The problem #
Computerized tomography (CT) scans with a contrast agent in the small intestine are made for two different purposes. The first is to make the small intestine clearly visible on the images, so it can be identified when looking for lesions in other organs. The second purpose is to depict lesions in the small intestine itself – processes that most often originate from the mucosa, that forms the interface to the small intestine´s interior.
Existing contrast agents can only achieve a low contrast between the intestine´s wall and interior, a limitation that hampers the diagnostic work-up with CT. For advanced diagnostics Magnetic Resonance Entherography (MRE) – a special type of Magnetic Resonance Imaging (MRI) using contrast material – is required, since it shows the mucosa in brilliant white against a black intestine interior. But MRE is costly and not easily accessible even at prestigious and academic hospitals. Furthermore, it is usually perceived as more inconvenient by the patient and handles significantly fewer patients per day compared to a CT scanner.
It is well known that air appears in black – as a so called negative contrast – on X-ray images. But unlike the large intestine, where air can be easily injected through the rectum, there are physiological barriers to aerate the small intestine, making this both difficult and un-friendly to the patient. The scientists behind Lumentin® have solved this problem in an elegant way.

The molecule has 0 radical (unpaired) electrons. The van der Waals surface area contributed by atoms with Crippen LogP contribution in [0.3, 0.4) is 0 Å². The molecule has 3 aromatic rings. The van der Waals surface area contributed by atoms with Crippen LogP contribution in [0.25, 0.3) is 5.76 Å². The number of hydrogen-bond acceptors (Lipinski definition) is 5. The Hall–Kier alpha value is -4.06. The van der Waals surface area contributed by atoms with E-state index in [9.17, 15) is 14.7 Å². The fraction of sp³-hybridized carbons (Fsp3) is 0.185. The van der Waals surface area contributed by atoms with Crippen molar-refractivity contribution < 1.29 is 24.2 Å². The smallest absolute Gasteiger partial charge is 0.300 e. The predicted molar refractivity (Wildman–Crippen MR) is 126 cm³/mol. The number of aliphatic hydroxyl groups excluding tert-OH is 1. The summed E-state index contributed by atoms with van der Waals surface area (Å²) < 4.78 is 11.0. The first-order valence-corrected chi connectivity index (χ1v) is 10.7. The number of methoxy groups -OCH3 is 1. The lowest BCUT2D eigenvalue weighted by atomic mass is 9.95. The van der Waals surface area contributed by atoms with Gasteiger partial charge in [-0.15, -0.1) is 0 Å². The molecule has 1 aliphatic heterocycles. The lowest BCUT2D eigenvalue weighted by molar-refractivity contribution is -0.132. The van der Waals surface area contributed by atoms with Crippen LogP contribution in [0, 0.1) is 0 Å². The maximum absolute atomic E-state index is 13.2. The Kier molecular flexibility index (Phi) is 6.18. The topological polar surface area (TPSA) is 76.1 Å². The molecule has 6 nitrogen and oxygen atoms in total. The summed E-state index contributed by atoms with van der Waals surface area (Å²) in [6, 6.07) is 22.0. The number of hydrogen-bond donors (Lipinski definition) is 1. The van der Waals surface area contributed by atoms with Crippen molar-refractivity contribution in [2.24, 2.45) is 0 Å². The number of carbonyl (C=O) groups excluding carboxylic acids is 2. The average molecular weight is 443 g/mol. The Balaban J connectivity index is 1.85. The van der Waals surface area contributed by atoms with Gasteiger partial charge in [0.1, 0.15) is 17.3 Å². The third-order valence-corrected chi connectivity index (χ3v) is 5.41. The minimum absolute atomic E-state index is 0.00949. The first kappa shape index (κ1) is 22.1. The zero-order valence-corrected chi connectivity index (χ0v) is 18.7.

Lumentin® is a food-based contrast agent that provides MRE-class images with the simpler and faster CT-equipment, and with minimal inconvenience for the patient. In parallel with the development of Lumentin®, a smart dispenser and a unique 3-D imaging software is being developed.
An outstanding food based contrast #
Unlike existing contrast agents, which appear bright on the images, Lumentin® gives a black, so-called negative, contrast. This makes it possible to separate the intestinal loops from surrounding organs. When scanning the abdomen with CT, an iodine-based, “white” contrast is injected intra-venously. The contrast agent accumulates especially well in lesions, most of which have increased circulation and therefore stand out in the image. Since the Lumentin®-filled small intestine provides a black background, the mucous membrane’s white interface will appear in bright contrast. This has the potential to make the diagnostic work-up of even minute lesions both faster and more accurate.